On the back of that McDonald's which occupies its entire building is sort of scarier stuff, like the content of an adult's waking or sleeping nightmares. Sort of whooshy cloud beings who don't seem friendly, for example. It's sort of utopian to have balanced up and down good art on a McDonald's. The art is by the Precita Eyes mural appreciation and creation group.

A little down 24th from McDonald's, in the direction of Potrero Hill, not the Noe Valley direction, is a perky, upbeat mural that includes UFO images. That feels good, because often UFO images are presented as bad news or very serious news. These are much closer to being good news, but good news you don't have to get all serious about.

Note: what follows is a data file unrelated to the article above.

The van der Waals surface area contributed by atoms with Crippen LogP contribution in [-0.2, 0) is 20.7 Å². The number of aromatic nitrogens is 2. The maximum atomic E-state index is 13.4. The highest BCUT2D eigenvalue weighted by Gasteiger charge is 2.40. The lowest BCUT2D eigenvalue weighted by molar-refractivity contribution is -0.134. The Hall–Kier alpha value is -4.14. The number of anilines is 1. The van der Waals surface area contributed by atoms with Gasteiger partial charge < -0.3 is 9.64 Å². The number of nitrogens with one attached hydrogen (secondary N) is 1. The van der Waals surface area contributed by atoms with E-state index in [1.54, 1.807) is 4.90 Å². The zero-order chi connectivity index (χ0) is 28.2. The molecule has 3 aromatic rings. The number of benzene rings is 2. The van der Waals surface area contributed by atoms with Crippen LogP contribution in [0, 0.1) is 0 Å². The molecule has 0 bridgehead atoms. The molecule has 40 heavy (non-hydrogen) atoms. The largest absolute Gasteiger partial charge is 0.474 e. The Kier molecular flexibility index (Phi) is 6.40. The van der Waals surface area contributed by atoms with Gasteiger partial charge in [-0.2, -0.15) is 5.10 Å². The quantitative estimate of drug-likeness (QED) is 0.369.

It's at the corner of 24th and Cypress, an alley. There are hills and mountains. There is a calm guy meditating. There is an underground, I think, lovely river or lake. There is a UFO hovering above, but not overpowering the scene. There is one of those big eyed, triangular faced UFO folk being there, seeming happy among the various things happening. With the UFO being is a being who looks like an angel and being who looks like either a human in a zebra suit or a human-zebra combo. It's Utopian in that it all looks pretty merry, and UFO and their beings are digested and found nourishing and not exactly a big deal.

I was saying I liked the use of purple on the graffiti style art at Sixth and Mission that also seems like a mural because of feeling unified. It's not done yet.